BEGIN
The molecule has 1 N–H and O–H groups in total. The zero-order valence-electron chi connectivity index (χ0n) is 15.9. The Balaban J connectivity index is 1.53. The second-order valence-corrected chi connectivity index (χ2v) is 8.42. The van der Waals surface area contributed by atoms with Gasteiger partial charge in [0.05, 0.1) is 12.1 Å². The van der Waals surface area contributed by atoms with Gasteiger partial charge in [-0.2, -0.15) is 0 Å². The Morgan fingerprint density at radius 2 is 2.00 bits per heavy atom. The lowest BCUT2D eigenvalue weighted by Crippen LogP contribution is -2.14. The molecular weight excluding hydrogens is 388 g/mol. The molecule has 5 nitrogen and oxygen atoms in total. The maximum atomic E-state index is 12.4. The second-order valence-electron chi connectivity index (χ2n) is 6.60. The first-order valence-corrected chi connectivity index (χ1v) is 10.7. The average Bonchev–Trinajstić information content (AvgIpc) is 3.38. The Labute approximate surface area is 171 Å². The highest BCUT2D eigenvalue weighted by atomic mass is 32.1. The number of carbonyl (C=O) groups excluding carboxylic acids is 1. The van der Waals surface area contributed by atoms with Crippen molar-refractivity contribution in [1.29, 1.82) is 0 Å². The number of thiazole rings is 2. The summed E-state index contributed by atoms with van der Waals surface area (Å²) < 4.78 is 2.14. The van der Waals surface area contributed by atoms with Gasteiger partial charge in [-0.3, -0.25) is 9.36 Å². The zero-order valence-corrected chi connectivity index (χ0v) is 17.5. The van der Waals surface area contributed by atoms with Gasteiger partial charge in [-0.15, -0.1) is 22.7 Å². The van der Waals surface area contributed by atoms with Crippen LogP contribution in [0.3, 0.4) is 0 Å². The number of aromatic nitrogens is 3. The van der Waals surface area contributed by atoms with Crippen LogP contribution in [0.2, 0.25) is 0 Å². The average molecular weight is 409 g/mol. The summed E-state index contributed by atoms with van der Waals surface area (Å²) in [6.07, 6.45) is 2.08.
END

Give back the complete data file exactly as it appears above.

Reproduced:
The molecule has 1 N–H and O–H groups in total. The zero-order valence-electron chi connectivity index (χ0n) is 15.9. The Balaban J connectivity index is 1.53. The second-order valence-corrected chi connectivity index (χ2v) is 8.42. The van der Waals surface area contributed by atoms with Gasteiger partial charge in [0.05, 0.1) is 12.1 Å². The van der Waals surface area contributed by atoms with Gasteiger partial charge in [-0.2, -0.15) is 0 Å². The Morgan fingerprint density at radius 2 is 2.00 bits per heavy atom. The lowest BCUT2D eigenvalue weighted by Crippen LogP contribution is -2.14. The molecular weight excluding hydrogens is 388 g/mol. The molecule has 5 nitrogen and oxygen atoms in total. The maximum atomic E-state index is 12.4. The second-order valence-electron chi connectivity index (χ2n) is 6.60. The first-order valence-corrected chi connectivity index (χ1v) is 10.7. The average Bonchev–Trinajstić information content (AvgIpc) is 3.38. The Labute approximate surface area is 171 Å². The highest BCUT2D eigenvalue weighted by atomic mass is 32.1. The number of carbonyl (C=O) groups excluding carboxylic acids is 1. The van der Waals surface area contributed by atoms with Crippen molar-refractivity contribution in [1.29, 1.82) is 0 Å². The number of thiazole rings is 2. The summed E-state index contributed by atoms with van der Waals surface area (Å²) < 4.78 is 2.14. The van der Waals surface area contributed by atoms with Gasteiger partial charge in [-0.3, -0.25) is 9.36 Å². The zero-order valence-corrected chi connectivity index (χ0v) is 17.5. The van der Waals surface area contributed by atoms with Gasteiger partial charge in [-0.15, -0.1) is 22.7 Å². The van der Waals surface area contributed by atoms with Crippen LogP contribution in [0.3, 0.4) is 0 Å². The number of aromatic nitrogens is 3. The van der Waals surface area contributed by atoms with Crippen LogP contribution in [0.2, 0.25) is 0 Å². The average molecular weight is 409 g/mol. The summed E-state index contributed by atoms with van der Waals surface area (Å²) in [6.07, 6.45) is 2.08.